From 1899 to 1907 Monte Cristo was a mining town. Harvesting mainly gold and Silver. Later on it became a resort town and now a well preserved ghost town. Something we don’t see enough of in the dampness of the great PNW.
The hike out to the townsite is an adventure in its own. You start out on an old road bed about a mile (I’m guessing here) and just before the trailhead to Gothic Basin you will veer left crossing a giant log across the South Fork of the Sauk River. Once safely on the other side you will watch for remnants of an old bridge and follow it on toward Monte Cristo.
You will total 8 miles roundtrip and climb a gradual 700 feet in elevation while passing by some stunning Mountain View’s. You know you’re getting close when you start spying a few private cabins hiding in the forest below. Eventually a sign marking the townsite will indicate that you’ve arrived to your destination.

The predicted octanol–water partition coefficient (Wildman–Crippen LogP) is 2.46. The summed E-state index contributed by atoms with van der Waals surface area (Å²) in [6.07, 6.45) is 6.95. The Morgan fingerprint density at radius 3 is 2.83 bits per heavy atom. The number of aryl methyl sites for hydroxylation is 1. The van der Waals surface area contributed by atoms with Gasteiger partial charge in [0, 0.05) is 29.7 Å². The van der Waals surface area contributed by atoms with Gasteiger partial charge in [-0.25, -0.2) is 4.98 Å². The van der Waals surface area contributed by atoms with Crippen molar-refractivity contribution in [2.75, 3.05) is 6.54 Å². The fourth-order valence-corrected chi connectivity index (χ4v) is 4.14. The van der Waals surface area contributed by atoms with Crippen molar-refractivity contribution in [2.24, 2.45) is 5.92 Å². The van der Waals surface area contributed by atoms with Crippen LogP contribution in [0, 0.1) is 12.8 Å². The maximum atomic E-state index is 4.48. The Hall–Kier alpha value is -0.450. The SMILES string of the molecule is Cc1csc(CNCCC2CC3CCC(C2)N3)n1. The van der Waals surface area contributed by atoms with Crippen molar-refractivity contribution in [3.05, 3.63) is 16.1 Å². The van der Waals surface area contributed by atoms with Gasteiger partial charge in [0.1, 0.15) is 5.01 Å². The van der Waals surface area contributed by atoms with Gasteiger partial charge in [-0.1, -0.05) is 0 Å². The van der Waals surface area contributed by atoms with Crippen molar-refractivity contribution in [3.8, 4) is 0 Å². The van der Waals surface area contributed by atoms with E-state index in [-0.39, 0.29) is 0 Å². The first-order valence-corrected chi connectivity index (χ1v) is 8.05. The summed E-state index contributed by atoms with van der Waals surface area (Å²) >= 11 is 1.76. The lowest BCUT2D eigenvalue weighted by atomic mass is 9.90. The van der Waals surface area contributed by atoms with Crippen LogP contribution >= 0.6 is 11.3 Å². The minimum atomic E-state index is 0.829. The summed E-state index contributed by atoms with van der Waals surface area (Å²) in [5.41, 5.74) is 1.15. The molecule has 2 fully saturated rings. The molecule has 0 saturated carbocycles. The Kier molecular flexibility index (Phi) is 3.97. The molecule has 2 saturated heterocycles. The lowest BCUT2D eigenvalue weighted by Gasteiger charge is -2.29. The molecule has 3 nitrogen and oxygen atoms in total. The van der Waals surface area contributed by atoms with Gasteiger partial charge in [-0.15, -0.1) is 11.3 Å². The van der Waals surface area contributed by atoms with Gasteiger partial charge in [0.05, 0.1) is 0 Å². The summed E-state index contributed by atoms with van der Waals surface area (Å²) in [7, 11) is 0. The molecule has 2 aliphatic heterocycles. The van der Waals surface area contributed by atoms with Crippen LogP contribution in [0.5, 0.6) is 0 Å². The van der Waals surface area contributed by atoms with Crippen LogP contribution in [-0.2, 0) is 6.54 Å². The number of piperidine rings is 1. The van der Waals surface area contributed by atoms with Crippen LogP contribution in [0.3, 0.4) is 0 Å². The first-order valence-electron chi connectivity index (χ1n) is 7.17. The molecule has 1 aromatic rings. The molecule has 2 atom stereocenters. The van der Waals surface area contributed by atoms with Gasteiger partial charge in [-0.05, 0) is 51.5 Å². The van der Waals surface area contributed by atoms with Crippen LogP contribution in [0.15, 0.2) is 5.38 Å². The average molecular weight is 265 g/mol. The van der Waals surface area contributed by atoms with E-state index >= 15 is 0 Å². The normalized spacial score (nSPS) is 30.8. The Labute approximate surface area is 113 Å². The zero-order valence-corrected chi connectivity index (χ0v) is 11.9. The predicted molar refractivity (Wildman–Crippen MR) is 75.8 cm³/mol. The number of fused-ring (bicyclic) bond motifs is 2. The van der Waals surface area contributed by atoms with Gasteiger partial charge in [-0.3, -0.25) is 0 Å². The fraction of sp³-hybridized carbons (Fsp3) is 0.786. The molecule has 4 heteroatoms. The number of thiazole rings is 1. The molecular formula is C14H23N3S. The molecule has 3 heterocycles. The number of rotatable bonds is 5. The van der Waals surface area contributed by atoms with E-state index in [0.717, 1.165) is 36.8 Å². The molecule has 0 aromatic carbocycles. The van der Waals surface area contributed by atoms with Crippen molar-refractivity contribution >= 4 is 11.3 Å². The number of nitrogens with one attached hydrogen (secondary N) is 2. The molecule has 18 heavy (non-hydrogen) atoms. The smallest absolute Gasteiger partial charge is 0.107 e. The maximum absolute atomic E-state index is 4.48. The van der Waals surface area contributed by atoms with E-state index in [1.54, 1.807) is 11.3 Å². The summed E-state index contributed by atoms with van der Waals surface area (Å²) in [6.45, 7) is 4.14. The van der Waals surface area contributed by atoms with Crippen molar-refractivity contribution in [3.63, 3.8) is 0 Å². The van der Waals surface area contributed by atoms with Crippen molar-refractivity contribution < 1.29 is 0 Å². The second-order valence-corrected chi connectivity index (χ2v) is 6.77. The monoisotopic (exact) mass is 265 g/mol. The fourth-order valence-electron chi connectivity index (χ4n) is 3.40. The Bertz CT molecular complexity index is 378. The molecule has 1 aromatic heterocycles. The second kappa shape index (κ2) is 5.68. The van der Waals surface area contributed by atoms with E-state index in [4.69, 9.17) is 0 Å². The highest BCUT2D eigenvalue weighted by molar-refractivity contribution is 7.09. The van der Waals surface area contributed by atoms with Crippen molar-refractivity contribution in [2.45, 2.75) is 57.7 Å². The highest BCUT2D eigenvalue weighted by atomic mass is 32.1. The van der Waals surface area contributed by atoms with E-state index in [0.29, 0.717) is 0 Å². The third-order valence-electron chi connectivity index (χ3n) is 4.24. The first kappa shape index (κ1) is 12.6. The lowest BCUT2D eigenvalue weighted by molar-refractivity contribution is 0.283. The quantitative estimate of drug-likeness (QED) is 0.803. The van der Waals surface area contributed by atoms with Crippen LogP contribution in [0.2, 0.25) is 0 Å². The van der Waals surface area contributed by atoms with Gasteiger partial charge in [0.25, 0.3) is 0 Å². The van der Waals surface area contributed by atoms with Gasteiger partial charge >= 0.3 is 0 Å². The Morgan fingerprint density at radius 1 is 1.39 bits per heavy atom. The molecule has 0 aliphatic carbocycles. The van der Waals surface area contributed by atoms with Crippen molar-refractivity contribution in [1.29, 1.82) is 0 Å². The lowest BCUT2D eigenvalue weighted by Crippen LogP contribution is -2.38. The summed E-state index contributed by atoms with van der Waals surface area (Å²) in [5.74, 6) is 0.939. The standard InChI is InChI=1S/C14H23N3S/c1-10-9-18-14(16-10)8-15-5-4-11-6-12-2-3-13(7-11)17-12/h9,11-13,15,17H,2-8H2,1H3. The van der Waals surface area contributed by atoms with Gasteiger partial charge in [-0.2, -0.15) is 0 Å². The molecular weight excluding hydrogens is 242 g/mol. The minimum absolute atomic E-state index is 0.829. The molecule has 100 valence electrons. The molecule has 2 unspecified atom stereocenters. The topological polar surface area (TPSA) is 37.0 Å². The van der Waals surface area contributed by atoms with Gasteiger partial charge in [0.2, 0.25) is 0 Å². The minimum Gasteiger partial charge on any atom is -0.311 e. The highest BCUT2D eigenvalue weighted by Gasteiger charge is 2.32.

Cross a couple bridges and wind your way up to the first structure, the powerhouse, and then to an open grassy field encircled with historical structures. There are countless artifacts to fuel your curiosity along with the vertical mountain faces jutting through the background.
You can get a good workout attempting to push in circles the incredibly heavy railroad turntable that sits between two buildings. I nearly made it a full rotation one time before losing the strength to finish. Thankfully another hiker jumped in to help me with the final push to make this adventure complete. However, there’s still so much adventure beyond this point.
Further up trail you can head left up Dumas Street where more deteriorating structures can be found as well as the route to Glacier Basin. If you stay straight from the townsite you can find, hiding behind a structure, the steep and scenic trail to Poodle Dog Pass, Silver Lake and Twin Lakes. Not to mention all the mines in the area awaiting to be explored.
From Granite Falls, Wa follow the Mountain Loop Highway east for 31 miles to Barlow Pass.
*Campground on site
*Water is not safe for drinking. Pack in drinking water.